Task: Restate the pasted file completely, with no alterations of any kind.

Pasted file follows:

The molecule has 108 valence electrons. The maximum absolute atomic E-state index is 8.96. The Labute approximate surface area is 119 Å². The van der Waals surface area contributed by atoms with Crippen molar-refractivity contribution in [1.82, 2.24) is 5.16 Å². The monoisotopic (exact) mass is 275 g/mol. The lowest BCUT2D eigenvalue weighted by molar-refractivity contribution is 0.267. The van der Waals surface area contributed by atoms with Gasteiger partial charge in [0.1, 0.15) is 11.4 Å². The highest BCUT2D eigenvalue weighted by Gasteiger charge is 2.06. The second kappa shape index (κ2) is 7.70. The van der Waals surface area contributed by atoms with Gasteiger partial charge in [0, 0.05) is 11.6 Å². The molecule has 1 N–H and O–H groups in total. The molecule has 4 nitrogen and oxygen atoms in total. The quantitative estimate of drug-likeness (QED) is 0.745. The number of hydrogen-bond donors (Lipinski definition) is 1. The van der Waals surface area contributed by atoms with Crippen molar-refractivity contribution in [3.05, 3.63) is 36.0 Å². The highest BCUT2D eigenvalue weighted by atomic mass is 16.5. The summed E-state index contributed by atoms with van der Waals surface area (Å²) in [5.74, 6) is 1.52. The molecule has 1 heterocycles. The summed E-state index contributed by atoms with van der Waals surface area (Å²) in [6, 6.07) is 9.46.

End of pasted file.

The molecule has 108 valence electrons. The maximum absolute atomic E-state index is 8.96. The Labute approximate surface area is 119 Å². The van der Waals surface area contributed by atoms with Crippen molar-refractivity contribution in [1.82, 2.24) is 5.16 Å². The monoisotopic (exact) mass is 275 g/mol. The lowest BCUT2D eigenvalue weighted by molar-refractivity contribution is 0.267. The van der Waals surface area contributed by atoms with Gasteiger partial charge in [0.1, 0.15) is 11.4 Å². The highest BCUT2D eigenvalue weighted by Gasteiger charge is 2.06. The second kappa shape index (κ2) is 7.70. The van der Waals surface area contributed by atoms with Gasteiger partial charge in [0, 0.05) is 11.6 Å². The molecule has 1 N–H and O–H groups in total. The molecule has 4 nitrogen and oxygen atoms in total. The quantitative estimate of drug-likeness (QED) is 0.745. The number of hydrogen-bond donors (Lipinski definition) is 1. The van der Waals surface area contributed by atoms with Crippen molar-refractivity contribution in [3.05, 3.63) is 36.0 Å². The highest BCUT2D eigenvalue weighted by atomic mass is 16.5. The summed E-state index contributed by atoms with van der Waals surface area (Å²) in [5.74, 6) is 1.52. The molecule has 1 heterocycles. The summed E-state index contributed by atoms with van der Waals surface area (Å²) in [6, 6.07) is 9.46.